Q: As a university student, did you always know what you wanted to do? How did you find your path?

I did – growing up I absolutely loved the NHL and being from Winnipeg I loved the Winnipeg Jets so that was my mission in life, to work within the Jets front office. Back in the day, we didn’t have the same sports management courses that we do now so for me I thought “what can I take in university that will show that I am interested in sport” and kind of set me up for an easier application with the Jets when the time came. I took a Bachelor of Arts degree with a major in Physical Activity and Sports Studies which is much similar to Human Kinetics. A lot of people that were in those courses actually wanted to be physiotherapists or chiropractors which involved taking a lot of science-oriented courses like anatomy and physiology. It let me put something on my resume that demonstrated that I really did have an affinity for sports.

Stepping Stones

At a very young age, I got on with the Winnipeg Jets on a part-time basis working as game night staff. I was a hostess in a section where I would work game nights and concerts to welcome people into the building, making sure that people got to their seats basically getting my foot in the door as far as the organization knowing who I was. I worked for them on a part-time basis in university for one summer in the ticketing department calling season ticket holders, getting their payments, and trying to relocate their seats for them if they wanted to move. It is not as if I had got my degree and then went in cold turkey to the Winnipeg Jets and applied, I had some building blocks to have the door open for me.

Q: When something didn’t go your way, how did you fix it? Can you provide an example?

Probably the biggest thing was when I had my dream job out of university working for the Winnipeg Jets and then two seasons later the team is gone and so was my dream. All I wanted to do was work in the NHL and I couldn’t do that at that point in time so I took the opportunity with the Manitoba Moose. I got sales experience where I wasn’t working within that capacity with the Jets when I first started out so having that sales experience is what opened the door for me to be able to come here to the Senators. Staying in sport was important if I wanted to get back into the NHL then working my way up from there.

Things Don’t Always Go As Planned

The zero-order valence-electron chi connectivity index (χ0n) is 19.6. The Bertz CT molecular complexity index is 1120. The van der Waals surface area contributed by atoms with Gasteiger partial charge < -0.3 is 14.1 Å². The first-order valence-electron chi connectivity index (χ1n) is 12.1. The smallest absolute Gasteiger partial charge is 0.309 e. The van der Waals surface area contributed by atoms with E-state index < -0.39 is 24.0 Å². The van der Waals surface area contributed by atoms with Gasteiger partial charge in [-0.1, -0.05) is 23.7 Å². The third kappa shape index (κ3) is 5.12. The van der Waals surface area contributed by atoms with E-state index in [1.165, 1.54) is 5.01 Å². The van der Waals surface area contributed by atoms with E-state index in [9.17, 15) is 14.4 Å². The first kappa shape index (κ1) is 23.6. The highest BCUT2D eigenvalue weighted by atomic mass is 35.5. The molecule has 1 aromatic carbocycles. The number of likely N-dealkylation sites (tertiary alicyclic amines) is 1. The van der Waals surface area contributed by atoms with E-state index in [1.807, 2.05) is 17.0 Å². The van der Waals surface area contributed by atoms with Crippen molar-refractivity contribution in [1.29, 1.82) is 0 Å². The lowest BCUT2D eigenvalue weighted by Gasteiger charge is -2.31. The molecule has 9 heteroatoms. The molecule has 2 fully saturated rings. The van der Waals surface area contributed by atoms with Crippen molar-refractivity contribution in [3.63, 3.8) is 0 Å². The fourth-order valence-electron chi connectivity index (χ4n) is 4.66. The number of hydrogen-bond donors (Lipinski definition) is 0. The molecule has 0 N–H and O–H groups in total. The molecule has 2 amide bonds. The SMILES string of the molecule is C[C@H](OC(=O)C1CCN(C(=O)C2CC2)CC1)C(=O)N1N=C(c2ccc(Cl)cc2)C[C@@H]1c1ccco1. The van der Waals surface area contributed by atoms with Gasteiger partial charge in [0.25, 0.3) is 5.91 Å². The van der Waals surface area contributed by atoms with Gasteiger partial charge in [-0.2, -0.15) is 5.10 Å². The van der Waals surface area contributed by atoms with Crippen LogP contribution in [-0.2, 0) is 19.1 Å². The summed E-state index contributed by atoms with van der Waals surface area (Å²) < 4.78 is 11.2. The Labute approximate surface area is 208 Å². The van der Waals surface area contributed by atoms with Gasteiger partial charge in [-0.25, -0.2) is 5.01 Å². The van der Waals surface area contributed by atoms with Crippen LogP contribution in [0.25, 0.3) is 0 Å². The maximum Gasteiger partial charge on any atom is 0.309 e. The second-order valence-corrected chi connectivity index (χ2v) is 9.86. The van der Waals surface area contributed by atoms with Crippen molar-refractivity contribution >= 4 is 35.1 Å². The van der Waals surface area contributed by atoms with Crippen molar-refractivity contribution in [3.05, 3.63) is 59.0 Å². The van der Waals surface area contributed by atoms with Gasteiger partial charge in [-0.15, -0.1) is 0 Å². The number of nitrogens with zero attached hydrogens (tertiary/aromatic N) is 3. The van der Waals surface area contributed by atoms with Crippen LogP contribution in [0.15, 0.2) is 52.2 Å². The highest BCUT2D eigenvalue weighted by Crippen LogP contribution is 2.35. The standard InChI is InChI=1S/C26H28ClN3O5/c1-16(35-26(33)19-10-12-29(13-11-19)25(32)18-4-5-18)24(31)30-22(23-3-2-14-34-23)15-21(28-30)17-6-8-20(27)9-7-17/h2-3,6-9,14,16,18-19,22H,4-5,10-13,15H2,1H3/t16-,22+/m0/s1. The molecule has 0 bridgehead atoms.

When you are growing up you don’t hear anybody say “I want to be a salesperson”. Being in this industry now for 24, coming up to 25 years of working within sport, most of it as an actual salesperson, that is not what I set out to do and I didn’t think that would be something that I would end up doing. I honestly kind of found it by accident and realized I was really good at it. It is about selling the building, giving an experience to fans and building relationships with people which I absolutely love which allowed me to get where I am.

Q: What do you love most about your job and what would you say is the coolest part about working for the Ottawa Senators?

Fans celebrate in the first period as the Ottawa Senators take on the Pittsburgh Penguins in Game 3 of the NHL Eastern Conference Finals at the Canadian Tire Centre. Wayne Cuddington/Postmedia

Fans celebrate in the first period as the Ottawa Senators take on the Pittsburgh Penguins in Game 3 of the NHL Eastern Conference Finals at the Canadian Tire Centre. Wayne Cuddington/Postmedia

Love What You Do and It Will Never Feel Like Work

I think the coolness is that you work for a team that is well loved within your community, that a lot of people envy the position. What I love most about my job is the satisfaction of those nights where the building is really full and we have between three and four thousand people attending the game that are there as part of a group. There is a huge sense of accomplishment knowing that we are filling up the building. It is also the little things where you are talking with somebody and their dad is coming out to celebrate his 90th birthday and there is a whole bunch of family coming in from wherever and you are enabling them to get the best seats possible – maybe sending our mascot Spartacat over to give a high-five and a happy birthday to create some memories for our clients.

It’s About Making Memories